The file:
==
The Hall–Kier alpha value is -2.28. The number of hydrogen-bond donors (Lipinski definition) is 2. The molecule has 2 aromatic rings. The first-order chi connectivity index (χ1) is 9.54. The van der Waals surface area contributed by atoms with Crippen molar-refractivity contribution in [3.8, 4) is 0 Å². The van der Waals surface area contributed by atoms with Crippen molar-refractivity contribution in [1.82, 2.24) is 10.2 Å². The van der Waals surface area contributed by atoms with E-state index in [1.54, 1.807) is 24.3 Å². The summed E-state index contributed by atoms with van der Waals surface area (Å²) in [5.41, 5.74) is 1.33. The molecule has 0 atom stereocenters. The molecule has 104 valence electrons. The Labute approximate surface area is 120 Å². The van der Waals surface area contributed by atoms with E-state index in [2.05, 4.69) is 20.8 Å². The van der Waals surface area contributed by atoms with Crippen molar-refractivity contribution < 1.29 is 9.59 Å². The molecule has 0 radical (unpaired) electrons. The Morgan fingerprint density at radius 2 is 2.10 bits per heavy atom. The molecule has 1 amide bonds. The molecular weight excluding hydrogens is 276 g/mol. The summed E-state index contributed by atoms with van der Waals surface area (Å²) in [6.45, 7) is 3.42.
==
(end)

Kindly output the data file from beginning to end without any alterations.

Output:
The Hall–Kier alpha value is -2.28. The number of hydrogen-bond donors (Lipinski definition) is 2. The molecule has 2 aromatic rings. The first-order chi connectivity index (χ1) is 9.54. The van der Waals surface area contributed by atoms with Crippen molar-refractivity contribution in [3.8, 4) is 0 Å². The van der Waals surface area contributed by atoms with Crippen molar-refractivity contribution in [1.82, 2.24) is 10.2 Å². The van der Waals surface area contributed by atoms with E-state index in [1.54, 1.807) is 24.3 Å². The summed E-state index contributed by atoms with van der Waals surface area (Å²) in [5.41, 5.74) is 1.33. The molecule has 0 atom stereocenters. The molecule has 104 valence electrons. The Labute approximate surface area is 120 Å². The van der Waals surface area contributed by atoms with E-state index in [2.05, 4.69) is 20.8 Å². The van der Waals surface area contributed by atoms with Crippen molar-refractivity contribution < 1.29 is 9.59 Å². The molecule has 0 radical (unpaired) electrons. The Morgan fingerprint density at radius 2 is 2.10 bits per heavy atom. The molecule has 1 amide bonds. The molecular weight excluding hydrogens is 276 g/mol. The summed E-state index contributed by atoms with van der Waals surface area (Å²) in [6.45, 7) is 3.42.